I had the privilege of attending my first in-person Financial Reporting Executive Committee (FinREC) meeting last week in New York. FinREC is an AICPA committee that determines the AICPA’s technical policies regarding financial reporting standards with the ultimate purpose of serving the public interest by improving financial reporting. While the committee is not a standard setter and papers and guides are not considered official authoritative literature under GAAP, the committee’s guides and papers provide our profession with important guidance and insights on how others are interpreting GAAP with the hope of bringing consistency to various issues and topics beyond what the standard setters can provide.
At the March meeting the committee discussed three major topics including an addition to the Employee Benefit Plan guide on Multi-Employer Plans, additional revenue recognition papers for inclusion in the revenue recognition implementation guide, and some of the first papers on the Current Expected Credit Loss (CECL) model which we will all have to implement by 2020.
Multi-employer benefit plans can be pension, health and welfare or apprentice plans, which are collectively bargained and receive contributions from several different employers. A key feature of such plans is that the contributions are not made only for the benefit of the employer’s employees, but for the benefit of all participants in the plan no matter which employer the participant came from. While financial statements of such plans have many commonalities with single employer plans, there are several unique aspects to multi-employer plans which the proposed guidance addresses.
Work on revenue recognition is winding down with 130 papers already posted for comments. FinREC reviewed five papers at the meeting. Three papers covering health care and construction industry issues had already been exposed, and FinREC was reviewing and responding to the comments received. Two papers covering gaming and telecommunication industry are being prepared for exposure in the coming months.
FinREC reviewed the first two proposed topics in response to the implementation of the new CECL rules. One paper discussed whether the way an entity implemented the required reversion method in determining credit losses was considered an estimation technique or an accounting policy election. The other paper explored the potential for additional financial instruments beyond the U.S Treasury security example in the FASB standard to have zero expected credit losses under the CECL model.
The members of FinREC took their work very seriously, asked numerous questions, and discussed implications of the work throughout the day. We would love for you to do the same when these items are posted for public comment in the coming months.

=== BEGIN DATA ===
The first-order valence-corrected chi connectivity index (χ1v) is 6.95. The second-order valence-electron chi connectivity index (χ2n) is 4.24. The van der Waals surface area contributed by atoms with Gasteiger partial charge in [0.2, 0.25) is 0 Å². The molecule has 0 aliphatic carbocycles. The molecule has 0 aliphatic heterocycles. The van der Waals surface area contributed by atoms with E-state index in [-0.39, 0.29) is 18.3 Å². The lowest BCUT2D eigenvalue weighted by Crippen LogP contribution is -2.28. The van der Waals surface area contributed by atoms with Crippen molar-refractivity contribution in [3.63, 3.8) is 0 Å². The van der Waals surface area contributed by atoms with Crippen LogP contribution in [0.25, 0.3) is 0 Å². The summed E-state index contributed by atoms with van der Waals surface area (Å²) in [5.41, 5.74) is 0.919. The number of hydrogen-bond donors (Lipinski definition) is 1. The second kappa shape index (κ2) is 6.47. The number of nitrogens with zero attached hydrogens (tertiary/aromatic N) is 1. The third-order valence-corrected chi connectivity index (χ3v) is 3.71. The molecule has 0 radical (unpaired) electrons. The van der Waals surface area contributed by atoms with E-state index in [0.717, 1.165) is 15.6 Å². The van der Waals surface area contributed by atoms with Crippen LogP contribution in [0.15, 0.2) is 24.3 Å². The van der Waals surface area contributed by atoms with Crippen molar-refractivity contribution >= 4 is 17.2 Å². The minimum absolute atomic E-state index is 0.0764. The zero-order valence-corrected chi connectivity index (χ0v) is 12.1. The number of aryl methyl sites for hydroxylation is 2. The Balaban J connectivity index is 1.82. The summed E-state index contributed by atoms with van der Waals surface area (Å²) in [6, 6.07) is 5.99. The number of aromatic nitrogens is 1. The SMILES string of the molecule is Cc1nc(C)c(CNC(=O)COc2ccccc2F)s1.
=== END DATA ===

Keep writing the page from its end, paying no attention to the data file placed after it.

Many not-for-profit organizations may think the new revenue standard does not apply to them. The thought is that while a not-for-profit university or hospital might need to deal with the standard, it doesn’t really apply to charity and membership organizations. The thought process continues that all they get are contributions and member dues, and those aren’t really revenues are they? While contributions are outside of the scope of the new ASC 606 revenue recognition standard, membership dues are not.
There is an AICPA task force dealing with not-for-profit issues under the new revenue standard. You can find out more details on what they have been up to here, but I will try to cover a couple of the more important issues the task force dealt with in this blog.
First, the task force worked with the FASB staff to clarify that contributions are not in scope of ASC 606. But as I mentioned, membership dues and receipts for service are in scope, so questions were raised about potential impacts on the method for splitting transactions between contributions and “exchange components” (dues, charges for services, etc.). The short answer is that the methods for splitting transactions between contributions and other exchange components are still valid and do not need to change.
ASC 606 will potentially change the accounting for membership dues. Not-for-profits will now need to evaluate if membership dues provide members other deliverables, now known as performance obligations, than simply an annual membership. One example is if members get a reduced price on training courses which are available to non-members. If a course is free to members, but available to non-members at a price, that means part of the annual dues is really for the training course performance obligation. The kicker is the portion of the annual dues related to the training course cannot be recognized until the training course is delivered.
Even if the course is only offered at a reduced cost to members, there is still a potential split of annual dues for the “material right” to purchase the training course at a reduced cost. Once again, revenue associated with the material right can’t be recognized until the course is delivered. As long as all performance obligations are delivered within the period covered by the dues, then a not-for-profits total revenue in its annual financial statements won’t change, although individual line items might change. If, however, the obligation, a training course in this case, is not delivered until after the annual period used for dues recognition, then revenue recognition might be delayed until a subsequent period.
This topic is covered in much greater detail in paper 11-5 which is still available on the AICPA website for a little while. The moral of this story is that even if you don’t try to make a profit, you still have revenue, and the rules are changing under ASC 606.